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Recognizing the Signs of Anxiety and Depression in Children

​​​It is estimated that nearly 5 million people in the United States alone suffer from some type of serious mental illness. Children are not immune with an estimated 3.2% of all American children and adolescents suffering from depression. Anxiety also ranks a close second to depression in kids ages 12-17.

According to Bridget Barnes, Boys Town Common Sense Parenting® expert, untreated depression and anxiety in kids can become serious problems in adult life. That is why it is so important for parents to recognize the signs and help their kids to work through it.

“Parents often ask me, what causes today's kids to be so depressed and anxious," said Barnes. “The reasons are as different as the kids themselves, but we do notice similar triggers." 

According to Barnes, some of  the most common triggers include:

  • Excessive use of social media
  • Feeling left out
  • Feeling stressed out
  • Difficulty coping with loss or death
  • Violence in today's world

The important first step in helping your kids to deal with these issues is to be aware of the signs.

Signs of Depression

  • Sadness
  • Hopelessness
  • Lack of engagement
  • Reduced energy
  • Isolating – staying away from others

Signs of Anxiety

  • Difficulty concentrating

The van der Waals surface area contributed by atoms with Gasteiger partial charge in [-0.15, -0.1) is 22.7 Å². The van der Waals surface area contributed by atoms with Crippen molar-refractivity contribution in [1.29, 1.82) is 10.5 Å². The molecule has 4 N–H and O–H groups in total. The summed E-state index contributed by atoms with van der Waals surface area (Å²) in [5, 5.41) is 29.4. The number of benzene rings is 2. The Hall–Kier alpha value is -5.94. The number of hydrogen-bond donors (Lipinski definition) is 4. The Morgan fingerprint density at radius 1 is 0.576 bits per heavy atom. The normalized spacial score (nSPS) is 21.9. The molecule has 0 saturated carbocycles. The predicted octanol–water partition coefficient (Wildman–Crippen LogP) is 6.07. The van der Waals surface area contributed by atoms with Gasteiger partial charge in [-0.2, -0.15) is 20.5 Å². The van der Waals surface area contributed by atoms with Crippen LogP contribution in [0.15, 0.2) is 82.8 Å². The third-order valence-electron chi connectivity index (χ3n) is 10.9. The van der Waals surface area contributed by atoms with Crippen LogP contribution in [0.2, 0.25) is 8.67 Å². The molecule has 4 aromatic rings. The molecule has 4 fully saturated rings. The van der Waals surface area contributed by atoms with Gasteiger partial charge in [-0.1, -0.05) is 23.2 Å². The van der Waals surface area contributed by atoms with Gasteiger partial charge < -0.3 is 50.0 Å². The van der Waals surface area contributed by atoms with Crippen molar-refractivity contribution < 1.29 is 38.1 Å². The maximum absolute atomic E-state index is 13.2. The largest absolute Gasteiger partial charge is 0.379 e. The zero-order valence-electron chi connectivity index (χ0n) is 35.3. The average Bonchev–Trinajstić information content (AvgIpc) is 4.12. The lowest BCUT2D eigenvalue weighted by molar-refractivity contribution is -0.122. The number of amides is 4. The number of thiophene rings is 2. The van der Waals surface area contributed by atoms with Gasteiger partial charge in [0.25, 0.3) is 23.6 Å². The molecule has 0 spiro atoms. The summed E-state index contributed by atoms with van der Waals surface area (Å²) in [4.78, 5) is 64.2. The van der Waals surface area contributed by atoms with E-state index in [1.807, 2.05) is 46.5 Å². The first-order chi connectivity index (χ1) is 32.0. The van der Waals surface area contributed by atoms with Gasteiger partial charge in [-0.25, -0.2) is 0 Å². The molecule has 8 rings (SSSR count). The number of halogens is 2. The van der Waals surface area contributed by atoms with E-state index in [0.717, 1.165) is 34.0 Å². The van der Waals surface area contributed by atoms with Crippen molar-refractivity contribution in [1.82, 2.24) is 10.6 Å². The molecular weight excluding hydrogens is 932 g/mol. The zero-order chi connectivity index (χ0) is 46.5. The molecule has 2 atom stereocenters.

• Not sleeping well or having bad dreams
  • Not eating properly
  • Outbursts
  • Worried and tense
  • Negative thoughts

“Every child is different, and some kids show virtually no signs," said Barnes. “That makes it hard, but as parents you know your kids best and if something doesn't seem quite right, be sure to have a conversation. Also, if your child tells you that they feel either depressed or anxious, act on it immediately and get them the help that they need."

A good place to start when seeking help for your child is with your pediatrician or the behavior specialist at your child's school. Another helpful tip is to teach your child grounding techniques to use when they feel anxious or depressed like taking deep breaths or getting some exercise.

If you have confirmed that your child is depressed or suffering from anxiety, Boys Town can provide many valuable resources to help you including our Common Sense Parenting classes and parenting guides, articles, videos, tools and quick tips on a variety of subjects. The Boys Town National Hotline® at (800-448-3000), is a 24/7 crisis line, staffed by specially trained Crisis Counselors who listen, provide support and offer additional resources nationwide when needed.  For more information, visit